Really, it was too bad. She’d only taken a small peep, because it was the latest issue, the one with Harry Potter on the cover, and the delivery owl had arrived so late that morning that she hadn’t had time to properly peruse it before lessons.
Professor McGonagall ought to have put the owl in detention.
Of course, there was no use explaining this to McGonagall, who simply pursed her lips and said, ‘You need to learn to apply your mind to actual work, as opposed to frivolous pursuits, Miss Vane.’
Frivolous pursuits! Romilda had been shocked speechless by this, and her lack of words had been taken as a lack of argument.
Which brought her to where she was now, stuck in the library on a Hogsmeade weekend, with a broken quill (there, now, she’d have had a brand new one if tyrannical McGonagall had only allowed her into Hogsmeade) and no prospects of leaving. She’d be stuck with the musty old tomes all day, with only crabby old Pince for company …
Well, she’d just have to ask Madam Pince for a spare quill. Romilda didn’t particularly fancy approaching the irritable librarian for any favours, but it wasn’t as though she had a choice.
I’m a Gryffindor. I can face a nasty librarian! Sticking her chin out squarely, she scraped her chair back – earning her the evil eye from Pince – and strode as confidently as she could up to the librarian’s desk. Madam Pince continued to glare at her the entire time.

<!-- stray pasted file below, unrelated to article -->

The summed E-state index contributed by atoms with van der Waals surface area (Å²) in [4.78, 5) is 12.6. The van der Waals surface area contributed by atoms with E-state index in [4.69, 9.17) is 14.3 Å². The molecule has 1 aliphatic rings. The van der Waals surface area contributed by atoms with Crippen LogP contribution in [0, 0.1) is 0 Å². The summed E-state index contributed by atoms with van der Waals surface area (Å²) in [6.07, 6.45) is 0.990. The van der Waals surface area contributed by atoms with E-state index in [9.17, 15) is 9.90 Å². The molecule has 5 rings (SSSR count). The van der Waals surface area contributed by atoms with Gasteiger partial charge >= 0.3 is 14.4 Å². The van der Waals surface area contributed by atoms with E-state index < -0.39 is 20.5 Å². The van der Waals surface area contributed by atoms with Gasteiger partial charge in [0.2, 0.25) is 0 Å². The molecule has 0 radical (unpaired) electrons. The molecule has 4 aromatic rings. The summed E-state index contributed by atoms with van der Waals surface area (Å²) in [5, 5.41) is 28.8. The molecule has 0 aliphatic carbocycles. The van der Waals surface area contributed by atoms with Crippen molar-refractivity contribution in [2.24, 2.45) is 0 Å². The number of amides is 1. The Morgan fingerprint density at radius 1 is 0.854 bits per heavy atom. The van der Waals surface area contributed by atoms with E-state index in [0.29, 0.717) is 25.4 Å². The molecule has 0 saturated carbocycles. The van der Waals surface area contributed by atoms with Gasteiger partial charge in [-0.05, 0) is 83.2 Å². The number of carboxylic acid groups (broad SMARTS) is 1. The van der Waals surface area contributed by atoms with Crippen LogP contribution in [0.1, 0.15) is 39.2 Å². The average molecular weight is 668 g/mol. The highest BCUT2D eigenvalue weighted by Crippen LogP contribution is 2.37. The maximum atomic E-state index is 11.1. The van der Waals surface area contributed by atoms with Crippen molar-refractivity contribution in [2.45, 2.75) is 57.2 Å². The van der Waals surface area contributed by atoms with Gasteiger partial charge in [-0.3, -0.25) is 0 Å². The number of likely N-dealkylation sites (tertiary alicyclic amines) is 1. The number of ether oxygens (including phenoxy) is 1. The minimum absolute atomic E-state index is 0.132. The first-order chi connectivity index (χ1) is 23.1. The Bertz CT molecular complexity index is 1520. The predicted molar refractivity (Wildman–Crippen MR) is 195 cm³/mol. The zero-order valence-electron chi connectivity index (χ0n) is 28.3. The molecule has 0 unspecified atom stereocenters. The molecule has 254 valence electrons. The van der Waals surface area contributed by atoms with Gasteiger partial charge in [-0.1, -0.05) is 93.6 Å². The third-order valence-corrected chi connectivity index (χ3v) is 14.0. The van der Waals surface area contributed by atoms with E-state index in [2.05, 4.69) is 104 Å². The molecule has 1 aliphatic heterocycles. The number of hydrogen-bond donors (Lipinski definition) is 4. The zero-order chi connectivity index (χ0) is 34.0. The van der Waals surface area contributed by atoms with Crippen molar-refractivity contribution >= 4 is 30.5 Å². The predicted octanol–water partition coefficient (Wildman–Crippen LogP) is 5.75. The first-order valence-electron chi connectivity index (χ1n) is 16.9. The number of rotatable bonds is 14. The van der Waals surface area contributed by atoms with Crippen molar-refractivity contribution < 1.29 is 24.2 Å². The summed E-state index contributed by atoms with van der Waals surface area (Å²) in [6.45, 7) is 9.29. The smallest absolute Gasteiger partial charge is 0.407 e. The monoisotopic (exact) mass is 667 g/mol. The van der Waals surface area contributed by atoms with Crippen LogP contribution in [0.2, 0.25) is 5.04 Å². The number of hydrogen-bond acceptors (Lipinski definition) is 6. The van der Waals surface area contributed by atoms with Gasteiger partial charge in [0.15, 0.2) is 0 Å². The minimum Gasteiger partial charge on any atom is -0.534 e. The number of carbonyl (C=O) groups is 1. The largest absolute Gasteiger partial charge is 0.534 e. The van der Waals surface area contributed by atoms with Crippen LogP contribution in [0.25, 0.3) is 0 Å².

‘This is a library,’ said Pince sternly, ‘not a ghost’s symphony. There’s no need to make your chair screech like that.’
Romilda gaped at the librarian in annoyance. It was only a tiny squeak … and who was there in the library for her to disturb, anyway? What sane person would willingly spend time here, especially when they could be in Hogsmeade … or playing Gobstones or Exploding Snap in the common room even if they were below third year? Not that Romilda would ever be caught dead playing such childish games any more.
Well, reckoned Romilda, returning to the essential question of which crazy individual might be in the library of their own volition, Hermione Granger might. But the sixth-year girl was in Hogsmeade; Romilda had seen it with her own eyes, Hermione leaving the castle the company of Ron Weasley and – sigh – Harry Potter.
Hermione really didn’t know how lucky she was. Rumour even had it that she was sweet on Ron Weasley. Not that the lanky redhead wasn’t cute, of course, but the girl had to be insane to forgo Harry Potter. Now, if Romilda were in Hermione’s position, she’d have Harry wrapped around her finger so tightly that he’d never disentangle himself.
‘Aren’t you supposed to be in detention?’ continued Pince, breaking into Romilda’s fantasies in a nasty tone of voice. ‘Get back to work before I report you to Professor McGonagall. Go on.’
‘May I have a quill, then?’ Romilda quickly gathered her wits to demand.
‘None of your impertinence, girl.’ Pince sniffed and turned away. Feeling quite put out, Romilda decided that the only proper response was to stalk away with her head held high. Certainly she wasn’t going to bother explaining things to a horrid librarian with no compassion whatsoever. She’d let Professor McGonagall come back and see how unreasonable Pince was, and then maybe Pince would be in trouble, instead of her – poor, ill-used Romilda. Ha.